Andrew Kathindi

Informal sector traders have accused government and the City of Windhoek of sidelining them when it came to polices regarding their operations during and post-lockdown.

According to Namibia Informal Sector Organisation’s Secretary General, Veripi Kandenge, the 7,000-member strong organization was never consulted by government and the city council regarding its members’ concerns and operating conditions.

“We have not been consulted about the way forward regarding the opening of markets despite certain informal markets set to reopen by Monday,” he said,

“We call on policy-makers to include the informal sector representatives when developing policies concerning them. Our sector provides income to many people but it’s not recognised. The informal sector is not protected by law and police have been chasing and harassing vendors since the lockdown was announced.”

He said workers in the informal sector have been grouped into two groups: those who operate in set-up markets and those operating on the streets. This move Kandenge said, left out street vendors, amid on-going registration for all to get training on the virus.

“There’s a lack of consultation from the ministry and all the stakeholders. Although there’s a team tasked by the ministry of trade and industry, the overall consolation has been lacking. With the markets re-opening, we don’t know what the municipality has in place and if they have done extensive training with the traders.

“People are now at home but we don’t know if they are being trained to trade again. We also haven’t been informed if the municipality is going to reduce the rental for this month since no one was operating,” Kandenge told Windhoek Observer.

To prepare his organistion’s members for when more markets open, Kandenge said they have started educating trainers to work with the informal sector.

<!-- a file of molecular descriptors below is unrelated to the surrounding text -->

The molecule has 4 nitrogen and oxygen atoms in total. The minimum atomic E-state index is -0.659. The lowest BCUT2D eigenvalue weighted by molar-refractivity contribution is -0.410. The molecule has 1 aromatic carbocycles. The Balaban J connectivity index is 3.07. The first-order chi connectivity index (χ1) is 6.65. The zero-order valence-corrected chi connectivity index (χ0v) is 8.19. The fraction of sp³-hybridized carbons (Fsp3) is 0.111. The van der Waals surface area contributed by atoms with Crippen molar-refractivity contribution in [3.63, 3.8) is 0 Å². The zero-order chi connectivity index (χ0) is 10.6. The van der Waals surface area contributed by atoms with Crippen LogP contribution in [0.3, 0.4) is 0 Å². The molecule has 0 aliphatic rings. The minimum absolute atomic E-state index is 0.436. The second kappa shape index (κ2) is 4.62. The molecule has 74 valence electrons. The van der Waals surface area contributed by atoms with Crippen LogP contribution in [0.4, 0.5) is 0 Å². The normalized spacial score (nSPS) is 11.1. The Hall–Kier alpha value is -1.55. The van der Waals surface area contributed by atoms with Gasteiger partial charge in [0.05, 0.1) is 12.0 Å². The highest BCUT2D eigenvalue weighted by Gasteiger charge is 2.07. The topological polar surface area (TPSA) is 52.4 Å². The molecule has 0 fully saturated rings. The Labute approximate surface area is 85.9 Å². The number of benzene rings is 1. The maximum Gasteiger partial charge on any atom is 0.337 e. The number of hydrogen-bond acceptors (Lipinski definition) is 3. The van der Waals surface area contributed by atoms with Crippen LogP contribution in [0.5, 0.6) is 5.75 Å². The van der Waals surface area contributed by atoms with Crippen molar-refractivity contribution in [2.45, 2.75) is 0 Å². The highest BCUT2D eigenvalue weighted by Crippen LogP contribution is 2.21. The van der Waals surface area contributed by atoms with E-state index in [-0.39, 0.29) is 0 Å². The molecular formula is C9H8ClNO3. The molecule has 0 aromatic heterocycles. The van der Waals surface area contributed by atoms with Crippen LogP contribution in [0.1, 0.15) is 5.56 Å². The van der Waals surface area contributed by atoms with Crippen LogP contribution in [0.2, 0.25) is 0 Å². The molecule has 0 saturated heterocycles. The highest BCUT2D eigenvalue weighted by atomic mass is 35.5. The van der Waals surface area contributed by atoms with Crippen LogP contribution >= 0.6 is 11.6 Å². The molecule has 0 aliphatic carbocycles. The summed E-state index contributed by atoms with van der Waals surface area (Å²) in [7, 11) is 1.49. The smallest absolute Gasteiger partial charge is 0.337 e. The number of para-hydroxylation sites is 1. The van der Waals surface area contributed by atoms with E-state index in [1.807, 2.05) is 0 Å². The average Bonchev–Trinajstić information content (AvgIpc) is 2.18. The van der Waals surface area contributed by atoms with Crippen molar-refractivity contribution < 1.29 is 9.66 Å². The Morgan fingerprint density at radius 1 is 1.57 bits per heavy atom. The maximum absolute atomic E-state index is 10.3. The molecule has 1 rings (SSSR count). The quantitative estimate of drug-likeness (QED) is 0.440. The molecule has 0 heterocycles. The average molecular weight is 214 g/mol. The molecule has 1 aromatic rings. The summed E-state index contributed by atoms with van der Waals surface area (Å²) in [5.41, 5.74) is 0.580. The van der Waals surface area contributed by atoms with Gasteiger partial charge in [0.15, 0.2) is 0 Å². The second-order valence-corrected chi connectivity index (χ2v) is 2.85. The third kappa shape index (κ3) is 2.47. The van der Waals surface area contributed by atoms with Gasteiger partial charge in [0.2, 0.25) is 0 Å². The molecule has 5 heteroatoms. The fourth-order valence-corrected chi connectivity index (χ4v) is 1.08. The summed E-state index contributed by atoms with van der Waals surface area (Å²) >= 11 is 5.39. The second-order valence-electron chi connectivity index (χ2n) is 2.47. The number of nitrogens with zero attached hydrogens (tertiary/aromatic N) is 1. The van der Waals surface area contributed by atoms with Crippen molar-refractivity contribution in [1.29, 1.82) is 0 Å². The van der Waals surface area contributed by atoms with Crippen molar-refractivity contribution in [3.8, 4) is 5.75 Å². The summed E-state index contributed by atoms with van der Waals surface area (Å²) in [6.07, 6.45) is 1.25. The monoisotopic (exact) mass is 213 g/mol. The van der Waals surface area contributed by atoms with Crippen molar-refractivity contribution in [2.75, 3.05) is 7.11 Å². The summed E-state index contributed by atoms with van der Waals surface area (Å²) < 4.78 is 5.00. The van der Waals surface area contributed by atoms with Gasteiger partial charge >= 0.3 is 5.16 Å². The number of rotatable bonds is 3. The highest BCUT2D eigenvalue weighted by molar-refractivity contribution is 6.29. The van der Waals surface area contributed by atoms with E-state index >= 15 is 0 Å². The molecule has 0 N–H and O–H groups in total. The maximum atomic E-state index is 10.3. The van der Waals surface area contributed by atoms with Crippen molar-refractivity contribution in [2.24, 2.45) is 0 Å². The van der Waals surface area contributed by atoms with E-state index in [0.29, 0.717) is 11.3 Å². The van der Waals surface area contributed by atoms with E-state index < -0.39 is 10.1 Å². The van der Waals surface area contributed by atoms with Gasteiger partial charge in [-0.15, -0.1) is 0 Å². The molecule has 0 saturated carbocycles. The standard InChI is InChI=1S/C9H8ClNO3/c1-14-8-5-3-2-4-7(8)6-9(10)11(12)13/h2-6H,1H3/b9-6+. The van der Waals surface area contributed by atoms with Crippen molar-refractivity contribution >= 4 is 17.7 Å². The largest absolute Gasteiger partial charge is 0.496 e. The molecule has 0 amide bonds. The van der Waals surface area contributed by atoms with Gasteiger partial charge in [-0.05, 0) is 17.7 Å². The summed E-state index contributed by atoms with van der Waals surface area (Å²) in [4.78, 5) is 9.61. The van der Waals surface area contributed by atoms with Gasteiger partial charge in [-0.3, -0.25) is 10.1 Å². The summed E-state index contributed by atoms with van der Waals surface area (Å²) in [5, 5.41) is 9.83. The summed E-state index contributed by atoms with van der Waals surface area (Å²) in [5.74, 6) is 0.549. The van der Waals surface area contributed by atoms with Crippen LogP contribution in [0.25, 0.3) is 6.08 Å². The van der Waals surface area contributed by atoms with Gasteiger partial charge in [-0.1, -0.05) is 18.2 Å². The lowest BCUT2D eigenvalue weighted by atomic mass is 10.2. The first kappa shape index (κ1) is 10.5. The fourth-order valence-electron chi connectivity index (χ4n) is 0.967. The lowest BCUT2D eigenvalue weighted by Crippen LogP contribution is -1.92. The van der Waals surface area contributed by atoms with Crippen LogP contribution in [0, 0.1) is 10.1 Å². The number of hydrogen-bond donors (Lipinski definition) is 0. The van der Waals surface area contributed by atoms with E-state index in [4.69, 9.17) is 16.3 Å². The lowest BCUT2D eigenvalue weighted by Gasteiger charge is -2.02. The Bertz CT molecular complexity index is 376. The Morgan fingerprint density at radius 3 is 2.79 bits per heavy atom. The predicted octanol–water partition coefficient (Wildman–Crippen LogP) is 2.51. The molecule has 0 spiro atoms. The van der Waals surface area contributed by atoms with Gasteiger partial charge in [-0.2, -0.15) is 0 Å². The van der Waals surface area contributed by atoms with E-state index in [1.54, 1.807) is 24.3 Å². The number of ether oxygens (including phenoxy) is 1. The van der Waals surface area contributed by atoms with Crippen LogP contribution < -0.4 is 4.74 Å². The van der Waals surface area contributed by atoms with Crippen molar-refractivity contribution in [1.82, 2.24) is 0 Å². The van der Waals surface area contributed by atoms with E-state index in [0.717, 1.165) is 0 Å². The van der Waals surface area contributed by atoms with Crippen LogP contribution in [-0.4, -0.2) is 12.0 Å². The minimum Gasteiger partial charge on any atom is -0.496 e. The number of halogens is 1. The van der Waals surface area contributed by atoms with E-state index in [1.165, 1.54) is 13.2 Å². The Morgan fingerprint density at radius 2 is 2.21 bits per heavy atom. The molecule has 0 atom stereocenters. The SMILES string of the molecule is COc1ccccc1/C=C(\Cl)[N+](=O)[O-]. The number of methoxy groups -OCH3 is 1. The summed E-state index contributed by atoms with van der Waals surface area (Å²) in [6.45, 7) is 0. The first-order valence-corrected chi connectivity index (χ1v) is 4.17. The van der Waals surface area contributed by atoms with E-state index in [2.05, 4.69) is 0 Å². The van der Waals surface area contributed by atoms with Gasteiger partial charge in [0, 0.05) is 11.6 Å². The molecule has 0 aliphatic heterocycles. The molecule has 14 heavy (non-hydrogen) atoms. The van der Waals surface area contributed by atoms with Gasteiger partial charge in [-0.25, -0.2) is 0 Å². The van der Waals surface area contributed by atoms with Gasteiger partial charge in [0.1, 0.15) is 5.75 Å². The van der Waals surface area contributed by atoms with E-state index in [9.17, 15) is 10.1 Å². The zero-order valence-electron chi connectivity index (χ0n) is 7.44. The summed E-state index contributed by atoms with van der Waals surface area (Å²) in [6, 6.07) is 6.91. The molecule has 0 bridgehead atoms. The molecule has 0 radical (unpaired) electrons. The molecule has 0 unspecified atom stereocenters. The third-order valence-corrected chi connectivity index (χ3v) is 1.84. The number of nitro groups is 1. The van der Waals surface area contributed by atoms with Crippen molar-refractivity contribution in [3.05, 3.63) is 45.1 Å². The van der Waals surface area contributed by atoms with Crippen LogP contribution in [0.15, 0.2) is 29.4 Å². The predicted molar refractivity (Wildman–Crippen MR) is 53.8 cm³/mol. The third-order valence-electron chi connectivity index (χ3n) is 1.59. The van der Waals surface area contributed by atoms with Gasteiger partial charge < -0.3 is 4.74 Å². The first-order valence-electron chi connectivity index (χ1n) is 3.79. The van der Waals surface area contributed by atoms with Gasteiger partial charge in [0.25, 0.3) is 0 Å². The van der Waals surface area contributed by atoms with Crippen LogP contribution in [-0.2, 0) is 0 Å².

Kandenge said that although the sector caters for about 65 percent of the national workforce, it remains excluded from National Development Plans and Vision 2030.

“We have heard about the stimulus package that people are getting but we don’t know who to contact. We understand that SSC will allocate some funds for the informal sector but they never spoke to us. We know that SSC is asking those affected to apply through their website but some of our people in the informal sector don’t even have access to the internet,” he lamented.

Metal and Allied Namibian Workers Union (MANWU) General Secretary Justina Jonas-Emvula, said there was also confusion regarding the SSC’s stimulus package for her industry as certain workers who earned above the annual N$50,000 threshold, “which is the cut off for this package, were not eligible despite having their salaries cut in half due to the coronavirus.”

She said construction and engineering are the hardest hit industries within her jurisdiction.

Meanwhile General Secretary Nellie Dina Kahua of the Namibian Domestic and Allied Workers Union (NDAWU) said domestic workers have been discriminated against by some employers, who believed that workers living in informal settlements and townships like Havana might bring the virus into their homes during this time.

Kahua advised employers of domestic workers to register them with Social Security Commission so that they can benefit from the various programs.

“Those that are registered will benefit from the stimulus package but how is the government going to accommodate those who aren’t registered.”